ULEZ expansion is more about money than clean air

By Jonathan Eida, researcher


Sadiq Khan’s ultra low emissions zone (ULEZ) expanded to cover all London boroughs this week. This regressive levy will cost drivers £12.50 a day and will not make significant headway in terms of cleaning up London’s air. Khan should be up front and admit that ULEZ is nothing more than a revenue raising scheme that makes cash cows of motorists. 

For many, driving is not an optional hobby, but a day-to-day necessity, and Khan’s charge will hit small business owners hard. Many people working trades and services rely on vehicles for their daily function, and £12.50 is no light charge. As a result, many of those who cannot fork out for a whole new vehicle, an expensive investment, will be faced with two choices: Either pay up or stop driving. 

Indeed, TPA research has shown that it will be the poorest in London paying the price for the expansion. Three of the four poorest boroughs in London are expected to pay the highest percentage of fines, while wealthier neighbourhoods will be best placed able to adjust.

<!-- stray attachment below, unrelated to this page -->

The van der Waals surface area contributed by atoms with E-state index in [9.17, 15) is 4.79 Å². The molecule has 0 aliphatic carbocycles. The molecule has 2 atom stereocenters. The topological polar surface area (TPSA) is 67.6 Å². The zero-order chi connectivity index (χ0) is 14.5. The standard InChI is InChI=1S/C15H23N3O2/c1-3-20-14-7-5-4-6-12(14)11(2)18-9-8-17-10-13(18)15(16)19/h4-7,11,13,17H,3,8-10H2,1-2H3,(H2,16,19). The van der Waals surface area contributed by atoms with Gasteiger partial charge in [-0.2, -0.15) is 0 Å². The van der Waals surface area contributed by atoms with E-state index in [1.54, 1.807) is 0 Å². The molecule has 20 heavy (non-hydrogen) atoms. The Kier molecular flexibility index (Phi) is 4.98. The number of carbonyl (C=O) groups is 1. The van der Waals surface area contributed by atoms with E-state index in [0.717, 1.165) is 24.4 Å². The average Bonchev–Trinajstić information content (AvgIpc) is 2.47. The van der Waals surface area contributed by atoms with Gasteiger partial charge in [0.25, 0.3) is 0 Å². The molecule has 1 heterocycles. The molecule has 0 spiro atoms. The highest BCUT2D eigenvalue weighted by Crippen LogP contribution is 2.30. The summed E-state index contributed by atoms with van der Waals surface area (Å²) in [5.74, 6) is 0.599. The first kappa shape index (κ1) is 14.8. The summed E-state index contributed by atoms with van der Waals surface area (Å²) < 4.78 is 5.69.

Little solace will be found in the scrappage scheme. Offering £2,000 to anyone who will scrap their car presents very little in return for an expensive pay out. A recent high court judicial review declared that while lawful, the consultation on the scheme was ‘not in depth’. 

To be clear, there is a noble cause at the heart of this, but any such sentiment is lost in entirety by its futile means. A regressive tax hitting the poorest across London does not offer a sustainable or fair clean air solution. TfL is predicting that in its first year, the expansion of ULEZ will bring in £300m. Khan is pursuing a revenue raising scheme dressed up as something else.

Meanwhile, London’s taxpayers continue to fork out for bloated bills. The majority of the capital’s councils have this year raised council tax by the maximum of 4.99 per cent. This comes on top of the various road taxes - fuel duty, vehicle excise duty and congestion charges. 

And there is clear dissatisfaction from residents. Following Labour’s failure to win the Uxbridge and South Ruislip seat in a recent by-election before the expansion had taken place, Keir Starmer urged the mayor to “reflect” on his plans. As commuters in outer-London and the home counties know all too well, the mayor pressed on. 

ULEZ places yet another burden on those already struggling, and puts enterprise on the line. Now, motorists across the UK will hope that their town hall bosses apply the brakes to any plans for similar schemes in their areas. 

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